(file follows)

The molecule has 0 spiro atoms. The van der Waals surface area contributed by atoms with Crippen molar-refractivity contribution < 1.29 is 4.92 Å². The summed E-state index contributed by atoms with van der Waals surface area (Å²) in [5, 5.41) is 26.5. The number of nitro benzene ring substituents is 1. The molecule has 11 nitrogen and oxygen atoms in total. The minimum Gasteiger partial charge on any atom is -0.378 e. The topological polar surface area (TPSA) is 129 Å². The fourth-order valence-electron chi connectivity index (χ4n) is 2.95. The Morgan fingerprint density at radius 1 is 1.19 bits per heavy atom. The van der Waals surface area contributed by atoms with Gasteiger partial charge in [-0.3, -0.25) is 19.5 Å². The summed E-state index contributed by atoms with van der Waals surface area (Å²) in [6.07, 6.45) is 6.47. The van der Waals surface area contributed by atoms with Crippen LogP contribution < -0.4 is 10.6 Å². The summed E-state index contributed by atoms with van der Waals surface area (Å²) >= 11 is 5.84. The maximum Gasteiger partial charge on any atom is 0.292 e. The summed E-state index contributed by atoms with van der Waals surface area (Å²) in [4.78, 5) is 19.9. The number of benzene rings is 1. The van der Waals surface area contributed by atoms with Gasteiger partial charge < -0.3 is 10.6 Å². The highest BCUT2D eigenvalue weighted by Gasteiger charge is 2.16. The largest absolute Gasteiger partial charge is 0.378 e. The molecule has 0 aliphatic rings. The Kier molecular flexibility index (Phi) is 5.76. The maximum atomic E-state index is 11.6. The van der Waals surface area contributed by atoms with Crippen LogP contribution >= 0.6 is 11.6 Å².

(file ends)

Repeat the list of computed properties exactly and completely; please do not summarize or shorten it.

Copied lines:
The molecule has 0 spiro atoms. The van der Waals surface area contributed by atoms with Crippen molar-refractivity contribution < 1.29 is 4.92 Å². The summed E-state index contributed by atoms with van der Waals surface area (Å²) in [5, 5.41) is 26.5. The number of nitro benzene ring substituents is 1. The molecule has 11 nitrogen and oxygen atoms in total. The minimum Gasteiger partial charge on any atom is -0.378 e. The topological polar surface area (TPSA) is 129 Å². The fourth-order valence-electron chi connectivity index (χ4n) is 2.95. The Morgan fingerprint density at radius 1 is 1.19 bits per heavy atom. The van der Waals surface area contributed by atoms with Gasteiger partial charge in [-0.3, -0.25) is 19.5 Å². The summed E-state index contributed by atoms with van der Waals surface area (Å²) in [6.07, 6.45) is 6.47. The van der Waals surface area contributed by atoms with Crippen LogP contribution < -0.4 is 10.6 Å². The summed E-state index contributed by atoms with van der Waals surface area (Å²) >= 11 is 5.84. The maximum Gasteiger partial charge on any atom is 0.292 e. The summed E-state index contributed by atoms with van der Waals surface area (Å²) in [4.78, 5) is 19.9. The number of benzene rings is 1. The van der Waals surface area contributed by atoms with Gasteiger partial charge < -0.3 is 10.6 Å². The highest BCUT2D eigenvalue weighted by Gasteiger charge is 2.16. The largest absolute Gasteiger partial charge is 0.378 e. The molecule has 0 aliphatic rings. The Kier molecular flexibility index (Phi) is 5.76. The maximum atomic E-state index is 11.6. The van der Waals surface area contributed by atoms with Crippen LogP contribution >= 0.6 is 11.6 Å².